Alexey: Impact to what, I’m sorry? (16:02)

Jack: CAC – cost per acquisition. (16:04)

Alexey: Cost per acquisition. (16:08)

Jack: It's the amount of money that marketing needs to spend to acquire a customer, on average. It's like their primary KPI or key metric. (16:10)

Alexey: So, when you speak with marketing people, you need to learn their vocabulary. You need to use words like cost per acquisition and so on, so that they can already relate to what you're talking about. Right? (16:20)

Jack: Right. Once you start using that terminology or vocabulary, now they’ll feel like you understand them, and will start to have more respect for you. Because what often happens is, technology people speak technology, marketing people speak marketing, and both sides feel like the other doesn't understand what they think is important, and therefore does not understand anything important. So you kind of talk past each other a lot. But if you're able to speak their language, you're able to get their respect, and now they'll actually start to listen to you more seriously, because they feel like you know what matters to them. (16:44)

How soft skills are relevant to machine learning

Alexey: Okay. We'll see how relevant it is – I hope it is relevant to the actual discussion we plan to have today, which is about the rules for success in machine learning. Probably it is related. I just want to summarize. If you want to be a technical leader, there are some qualities that are good to have, like understanding the application, and then there’s the important thing of people's perception of you – you need to gain respect from them. For that, you need to appear in front of other people and speak their language. You use their terminology and then they treat you as one of their own. This way, you get respect. These things that we discussed – they're pretty interesting to discuss. How related are they to successful machine learning projects? (17:22)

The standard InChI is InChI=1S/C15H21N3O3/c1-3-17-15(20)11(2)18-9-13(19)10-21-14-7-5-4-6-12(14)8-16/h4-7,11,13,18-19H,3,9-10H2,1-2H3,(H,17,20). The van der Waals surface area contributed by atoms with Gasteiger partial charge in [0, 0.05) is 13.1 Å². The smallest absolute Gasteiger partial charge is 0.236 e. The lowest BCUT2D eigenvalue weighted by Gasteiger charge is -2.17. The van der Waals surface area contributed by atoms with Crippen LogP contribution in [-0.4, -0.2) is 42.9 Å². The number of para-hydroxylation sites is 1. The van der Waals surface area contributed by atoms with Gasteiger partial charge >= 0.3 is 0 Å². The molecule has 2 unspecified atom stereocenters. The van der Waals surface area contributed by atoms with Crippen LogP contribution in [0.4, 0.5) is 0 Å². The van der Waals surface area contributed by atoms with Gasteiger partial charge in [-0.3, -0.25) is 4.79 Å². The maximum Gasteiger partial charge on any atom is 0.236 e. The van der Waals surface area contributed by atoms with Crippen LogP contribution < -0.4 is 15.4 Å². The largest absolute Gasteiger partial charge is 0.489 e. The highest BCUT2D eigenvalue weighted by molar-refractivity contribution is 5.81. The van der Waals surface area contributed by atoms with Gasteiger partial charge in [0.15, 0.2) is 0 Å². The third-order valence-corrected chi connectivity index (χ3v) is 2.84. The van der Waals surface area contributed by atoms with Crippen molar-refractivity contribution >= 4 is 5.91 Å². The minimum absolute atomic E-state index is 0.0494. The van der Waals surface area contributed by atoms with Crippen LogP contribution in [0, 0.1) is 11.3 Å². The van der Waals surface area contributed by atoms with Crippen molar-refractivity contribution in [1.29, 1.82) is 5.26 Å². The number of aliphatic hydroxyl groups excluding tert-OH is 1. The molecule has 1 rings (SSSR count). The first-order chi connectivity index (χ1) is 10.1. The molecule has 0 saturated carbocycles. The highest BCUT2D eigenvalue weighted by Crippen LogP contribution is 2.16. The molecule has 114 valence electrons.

Jack: Very, very well-intertwined, especially with machine learning. In any kind of project, but specifically machine learning – one of the challenges with machine learning is just how complex it is, and how much support you need from every part of the business for machine learning to work. Any software developer will tell you like getting support for a new project is difficult and that's absolutely true. But the level of support that you need to execute a machine learning project that actually works and provides value is – I'm going to pull out a number here, but – maybe X3 of what a typical software project does. And that's because there's so much level of care that needs to be involved with generating data, transforming it, setting up that pipeline, building the model, building the prediction pipeline – there are just so many things that can go wrong, and so much effort that needs to be taken, that, in order to allocate the resources for that, you have to have a lot of motivation and a lot of buy-in from stakeholders. (18:16)

Jack: Being able to sell is a very crucial skill of pretty much any machine learning person, because in order to gain enough support for your projects, you have to be able to get people excited about the potential of what you're going to build. That's something that I learned maybe a year or two into my career in machine learning – a lot of the projects I wanted to build were dead in the water because I couldn't get enough support. So what I started to do was figure out the ways in order to generate excitement and get that support that I needed. One example is being able to get a proof of concept that I can use in a demo very quickly, to show on a real sample dataset (like a prediction in real time). That is very effective at getting interest between people because they can see the potential value of it. (18:16)